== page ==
Mama, your daughter is famous now! Here’s how…
Recently, I attended a press conference and met a lot of prominent figures in this country. In reality I just wanted to run, go say hi to Andy Bumuntu, tell him how much I love his music and his smile and of course take a picture with him because otherwise my sister would never believe that I met him.
But no, I managed to stay calm and contained. Convincing myself that a grown girl should not go around being hysterical. Especially, for goodness sake, in this line of work where you’re likely to meet many celebrities every day.
As I scanned the room and walked through looking for a corner to sit and hide, people were waving or stepping up for a handshake, and hugs for more familiar faces. It didn’t take long for me to realise that even those that would provoke a hysterical fan behaviour in me, were saying hi. Which means they knew me.
Now I wonder if I should change my Instagram bio to ‘public figure’ lol.
Oh, I love my job. Because how else would they have known me? Yes, treat me nice, I can now directly text your celebrity crush and pass your greetings.
I even have my own fan base now. Someone even gave up their seat in another conference I recently attended, just because they knew me as a journalist. I can’t even start talking about my young siblings’ friends. These ones are your true ride or die fans—the kind to scream and jump on you, asking for a selfie.
But then as I think of practicing my autograph signature and fake smile for the cameras, Margot Robbie’s experience comes to mind. Robbie, in an interview with The Hollywood Reporter, revealed the tremendous cost of the security detail necessary to protect her from the many death threats and dangers she now faces as a public figure, after her role as Harley Quinn in ‘Suicide Squad’, which catapulted her to the official A List.
Most of the time, we associate celebrities with red carpets, magazine covers, movies, TV shows and music they make and, of course, the enviably glamorous lives they document on Instagram.
But Robbie’s kind of cases are a humbling reminder that the cost of fame isn’t always roses. For some, its death threats, enormous money expenses to keep a certain standard of life, the cost of private life, and so on.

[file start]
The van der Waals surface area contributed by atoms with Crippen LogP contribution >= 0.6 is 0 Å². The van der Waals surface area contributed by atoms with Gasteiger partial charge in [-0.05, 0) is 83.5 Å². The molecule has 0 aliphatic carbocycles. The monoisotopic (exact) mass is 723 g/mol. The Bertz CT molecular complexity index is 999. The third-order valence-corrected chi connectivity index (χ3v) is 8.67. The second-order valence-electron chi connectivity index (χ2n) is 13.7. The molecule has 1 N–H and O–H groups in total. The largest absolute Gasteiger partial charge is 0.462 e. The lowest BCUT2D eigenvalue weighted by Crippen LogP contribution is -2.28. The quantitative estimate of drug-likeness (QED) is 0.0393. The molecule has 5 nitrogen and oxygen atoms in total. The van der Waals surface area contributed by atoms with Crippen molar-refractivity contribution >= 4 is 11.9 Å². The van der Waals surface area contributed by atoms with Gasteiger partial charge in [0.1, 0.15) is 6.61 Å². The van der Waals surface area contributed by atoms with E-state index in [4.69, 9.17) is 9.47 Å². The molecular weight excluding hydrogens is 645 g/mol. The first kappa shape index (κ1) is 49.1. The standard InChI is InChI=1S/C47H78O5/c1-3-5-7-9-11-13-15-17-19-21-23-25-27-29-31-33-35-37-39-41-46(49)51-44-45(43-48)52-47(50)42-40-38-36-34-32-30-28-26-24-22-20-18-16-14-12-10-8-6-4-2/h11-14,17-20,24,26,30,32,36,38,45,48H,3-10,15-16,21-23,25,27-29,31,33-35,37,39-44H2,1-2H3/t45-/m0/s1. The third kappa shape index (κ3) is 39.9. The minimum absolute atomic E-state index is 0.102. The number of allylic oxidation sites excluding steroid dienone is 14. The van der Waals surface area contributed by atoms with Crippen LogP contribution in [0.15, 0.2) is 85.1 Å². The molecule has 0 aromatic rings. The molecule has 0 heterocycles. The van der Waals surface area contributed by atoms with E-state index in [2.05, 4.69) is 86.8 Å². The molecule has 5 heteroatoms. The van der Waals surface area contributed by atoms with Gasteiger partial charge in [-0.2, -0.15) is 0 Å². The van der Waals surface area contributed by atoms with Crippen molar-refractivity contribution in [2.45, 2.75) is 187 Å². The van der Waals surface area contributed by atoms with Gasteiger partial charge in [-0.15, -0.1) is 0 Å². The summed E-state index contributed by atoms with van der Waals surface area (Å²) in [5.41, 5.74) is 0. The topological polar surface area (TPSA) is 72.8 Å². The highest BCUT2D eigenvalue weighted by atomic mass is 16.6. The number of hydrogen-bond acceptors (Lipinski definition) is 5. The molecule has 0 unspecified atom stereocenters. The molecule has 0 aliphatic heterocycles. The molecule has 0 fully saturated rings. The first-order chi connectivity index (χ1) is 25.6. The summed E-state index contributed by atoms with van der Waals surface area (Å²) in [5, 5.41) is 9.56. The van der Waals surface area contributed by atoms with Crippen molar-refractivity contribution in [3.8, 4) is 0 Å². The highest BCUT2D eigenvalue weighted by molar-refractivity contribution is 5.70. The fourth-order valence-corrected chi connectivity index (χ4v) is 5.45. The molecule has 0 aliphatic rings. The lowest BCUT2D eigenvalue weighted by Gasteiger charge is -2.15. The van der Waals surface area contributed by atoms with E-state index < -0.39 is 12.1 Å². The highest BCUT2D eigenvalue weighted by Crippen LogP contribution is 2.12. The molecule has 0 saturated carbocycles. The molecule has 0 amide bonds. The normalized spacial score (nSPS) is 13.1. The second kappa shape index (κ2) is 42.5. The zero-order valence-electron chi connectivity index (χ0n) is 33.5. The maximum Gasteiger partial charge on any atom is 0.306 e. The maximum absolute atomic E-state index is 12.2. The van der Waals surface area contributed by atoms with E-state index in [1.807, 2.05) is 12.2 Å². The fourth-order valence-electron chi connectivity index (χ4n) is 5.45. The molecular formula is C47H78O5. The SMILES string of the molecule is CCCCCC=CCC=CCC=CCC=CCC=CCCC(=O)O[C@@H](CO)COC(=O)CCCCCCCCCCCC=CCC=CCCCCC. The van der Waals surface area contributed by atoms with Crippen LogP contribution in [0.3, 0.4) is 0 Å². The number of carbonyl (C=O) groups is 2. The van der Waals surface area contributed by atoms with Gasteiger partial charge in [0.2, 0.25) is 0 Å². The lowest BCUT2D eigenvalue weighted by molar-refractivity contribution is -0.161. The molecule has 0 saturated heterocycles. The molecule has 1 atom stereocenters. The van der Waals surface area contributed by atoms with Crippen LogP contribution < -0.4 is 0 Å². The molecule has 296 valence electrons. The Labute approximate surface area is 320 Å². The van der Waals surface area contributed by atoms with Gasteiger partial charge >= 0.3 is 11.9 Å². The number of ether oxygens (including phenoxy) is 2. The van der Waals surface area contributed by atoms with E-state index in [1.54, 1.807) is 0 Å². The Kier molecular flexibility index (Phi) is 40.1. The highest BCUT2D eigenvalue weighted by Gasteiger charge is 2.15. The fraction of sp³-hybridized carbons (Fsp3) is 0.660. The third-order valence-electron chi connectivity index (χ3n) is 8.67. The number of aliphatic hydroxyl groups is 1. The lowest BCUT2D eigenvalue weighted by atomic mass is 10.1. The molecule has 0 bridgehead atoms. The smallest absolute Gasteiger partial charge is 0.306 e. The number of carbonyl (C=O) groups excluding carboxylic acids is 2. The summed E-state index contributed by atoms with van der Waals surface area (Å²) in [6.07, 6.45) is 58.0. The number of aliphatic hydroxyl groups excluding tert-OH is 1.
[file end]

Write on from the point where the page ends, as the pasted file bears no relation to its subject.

Some people will pursue fame at any cost. Is it because fame is associated with having money and money is often seen as the answer to most of life’s problems, especially if you grew up lacking it?
With fame comes a great lifestyle and influence and the ability to reach millions of followers on social media to directly inspire and highlight issues, which is a good thing. But with it, also comes judgment triggered depression, people pleasing identity crisis, etc.
Sports people, musicians and actors when thrust into the limelight are able to create alter egos to lead a double life or hide away behind their talents and immerse themselves in their craft as a coping strategy. However, some others become far more vulnerable in the spotlight and end up giving up their own lives to substance abuse or suicide.
It is very common to want to be liked, admired and feel valued which can become obsessive. This is why most famous people would still choose not to give up fame, despite the perks that come with it. Psychology notes that what makes fame very dangerous, is that it can flip at any time. By either being famous over a good thing and bad the next day, or someone more famous emerging than you, which may trigger anxiety and other mental health issues.
So dear reader, I’m sharing a note I made to myself. With or without fame, we are valuable and worthy just as we are. There is nothing wrong in wanting to be loved, recognised and remembered, but we must make sure we’re not losing ourselves in the process. True happiness is not tying our worth to people’s opinions, seeking validation from outside, or not having a personal life outside our public.
Angelina Jolie once said that when she noticed that people were always following her around with a camera, she started going to places that she believed could use the publicity. If it’s really inevitable to become famous in your line of work, you may as well learn how to negotiate fame to your favor.